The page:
Happy February! Since today is the first day of African-American History Month (also called Black History Month), I thought this would be a great time to share some of the best places you can travel to learn about the history of Black people in the United States. These museums and historic places demonstrate struggles and triumphs, inventions and innovations, and together shine a light on the Black experience in the US. You can read about our family's visit to each place by clicking the links.


 9 Places to Learn about Black History in the United States


1) Mississippi Civil Rights Museum

Jackson, Mississippi

The Mississippi Civil Rights Museum is one of the best, and most important, museums I've ever visited. It is also one of the most challenging. There is a lot of disturbing content in this museum. You will emerge a better person from having experienced it. 


2) Negro Leagues Baseball Museum 

Kansas City, Missouri

The Negro Leagues Baseball Museum is packed full of interesting artifacts from men such as Jackie Robinson, Willie Mays, Hank Aaron, Satchel Paige, and Roy Campanella, talented athletes who were prevented from playing Major League Baseball during the era of segregation. You don't have to be a baseball fan to thoroughly enjoy this outstanding museum. 


3) Brown v. Board of Education National Historic Site

Topeka, Kansas

Anyone who has ever attended school in the US should visit the Brown v. Board of Education National Historic Site. It is housed in a once-segregated school, restored to its 1954 appearance. Inside, you feel the injustice of legal segregation and the struggles of those who worked so hard to end it. 


The Legacy Museum is the most powerful museum I have ever visited. (The US Holocaust Memorial Museum is a close second.) It is difficult, it is challenging, and it is so, so important. 


5) National Museum of African American Music

Nashville, Tennessee

Our family LOVED this museum. Each gallery, representing different eras in African American music, was packed with interesting things to read, see, and do. Of the many excellent music museums we've visited, this is my favorite. 


6) Birmingham Civil Rights Institute

Birmingham, Alabama

The Birmingham Civil Rights Institute is an outstanding place to visit on its own, but plan plenty of time to visit Kelly Ingram Park and the 16th Street Baptist Church as well. They're located across the street. Together, they tell so many important stories about the fight for civil rights. 



The International Civil Rights Center and Museum is housed in the actual Woolworth's building where the first lunch counter sit-in took place. That lunch counter is still intact, complete with the original dishes, menus, and everything else. We learned so much during our visit. 


8) Smith-Robertson Museum

Jackson, Mississippi

The Smith-Robertson Museum houses all sorts of exhibits about the history, struggles, and achievements of Black people in America. The building was constructed in 1894 as Jackson's first public school for Black students. The school's most famous graduate is author Richard Wright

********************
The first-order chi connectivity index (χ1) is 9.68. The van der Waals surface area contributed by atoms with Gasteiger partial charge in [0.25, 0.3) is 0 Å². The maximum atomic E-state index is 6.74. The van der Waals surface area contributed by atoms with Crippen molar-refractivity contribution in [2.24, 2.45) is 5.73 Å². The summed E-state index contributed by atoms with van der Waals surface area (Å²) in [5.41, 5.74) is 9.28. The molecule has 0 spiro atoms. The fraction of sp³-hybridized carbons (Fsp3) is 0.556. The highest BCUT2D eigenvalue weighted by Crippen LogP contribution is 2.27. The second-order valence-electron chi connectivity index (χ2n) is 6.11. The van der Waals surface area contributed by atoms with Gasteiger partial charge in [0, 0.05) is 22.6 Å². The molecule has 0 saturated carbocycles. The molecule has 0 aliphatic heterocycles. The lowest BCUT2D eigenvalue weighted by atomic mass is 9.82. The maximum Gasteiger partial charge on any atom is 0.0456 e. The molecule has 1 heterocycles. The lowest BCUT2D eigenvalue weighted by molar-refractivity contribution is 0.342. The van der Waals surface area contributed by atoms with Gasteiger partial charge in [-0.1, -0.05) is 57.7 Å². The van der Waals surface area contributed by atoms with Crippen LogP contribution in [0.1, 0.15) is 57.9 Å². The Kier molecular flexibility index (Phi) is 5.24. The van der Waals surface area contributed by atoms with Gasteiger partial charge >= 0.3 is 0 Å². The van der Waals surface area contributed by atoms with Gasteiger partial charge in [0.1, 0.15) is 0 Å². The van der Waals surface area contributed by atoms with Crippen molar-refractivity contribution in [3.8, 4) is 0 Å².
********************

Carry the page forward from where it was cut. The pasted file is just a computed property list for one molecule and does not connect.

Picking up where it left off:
9) Tuskegee Airmen National Historic Site

Tuskegee, Alabama

The Tuskegee Airmen National Historic Site is packed with artifacts and stories about the Tuskegee Airmen, the first African Americans military pilots. Their success was instrumental in desegregating the military. There is so much to see here and so many inspirational stories. 


There are so many more places to learn about Black history, including three we were supposed to visit during our 12-hour trip to nowhere:

  • National Civil Rights Museum at the Lorraine Hotel (Memphis, Tennessee)
  • Stax Museum of American Soul Music (Memphis, Tennessee)
  • Little Rock Central High School National Historic Park (Little Rock, Arkansas)

We have technically been to Martin Luther King Jr. National Historic Park (Atlanta, Georgia), but only the outside. It was closed due to COVID when we visited. Seeing the inside is high on my bucket list. 

Some of the other sites on my bucket list include: 

  • National Museum of African American History and Culture, Washington, D.C.
  • Harriet Tubman Underground Railroad National Historic Park (Church Creek, Maryland)
  • National Underground Railroad Freedom Center (Cincinnati, Ohio)
  • American Jazz Museum (Kansas City, Missouri)
  • Whitney Plantation (Wallace, Louisiana)
  • Wright Museum of African American History (Detroit, Michigan)

Do you have any other recommendations for great places to learn about Black history in the US? Tell me in the comments!


Seattle Fun, June 2022

We spent a fantastic three days in Seattle last summer. It was crowded and hot, but neither stopped us from thoroughly enjoying Emerald City, so named because it is the jewel of the Evergreen State. Seattle is a wonderful place to visit, packed with so many things to do and see. 

Seattle Fun (affiliate link)

To make my layout, I chose seven photos that showed the range of things we did. With the exception of the Beneath the Streets underground tour, all of the photos are vibrant and colorful. They served as inspiration for my title work. I needed a pop of color at the bottom of my journaling for balance, so I grabbed an Ohuhu marker that was sitting on my desk. It worked perfectly. 


Conversation Hearts Ninja Valentines

I miss the days when Trevor would make cute homemade valentines for all of his friends. I was thinking back to the Ninjago valentines he made in first grade, which inspired me to make a new version of ninja valentines. They start with a box of conversation hearts, which gave me a great excuse to buy conversation hearts. They're one of my favorite candies. 



Not only are they cute, but posing them is ridiculously fun. Affiliate links below. 


Conversation Heart Ninja Valentines



Wrap the box in black cardstock or construction paper. You can simply wrap it like you'd wrap a present, or you can measure, cut a rectangle to size, and score it along the fold lines to get crisp edges. I prefer that look, so that's what I did. 

Secure the paper with the black painters tape, or glue it directly to the box with craft glue. I used tape. Cut a rectangle from your desired skin tone cardstock, then draw on eyes and eyebrows. Glue the rectangle to the box. 

Cut a pipe cleaner in half, then bend each half in half. Bend the ends to form the hands and feet, then position the arms and legs how you want them. Use several pieces of tape to secure them to the back of the box. 

You can give your ninjas as is. But if you want to write a message and/or include to/from information, write it on a label sticker, then attach to the back of the box. This has the added benefit of further securing the arms and legs.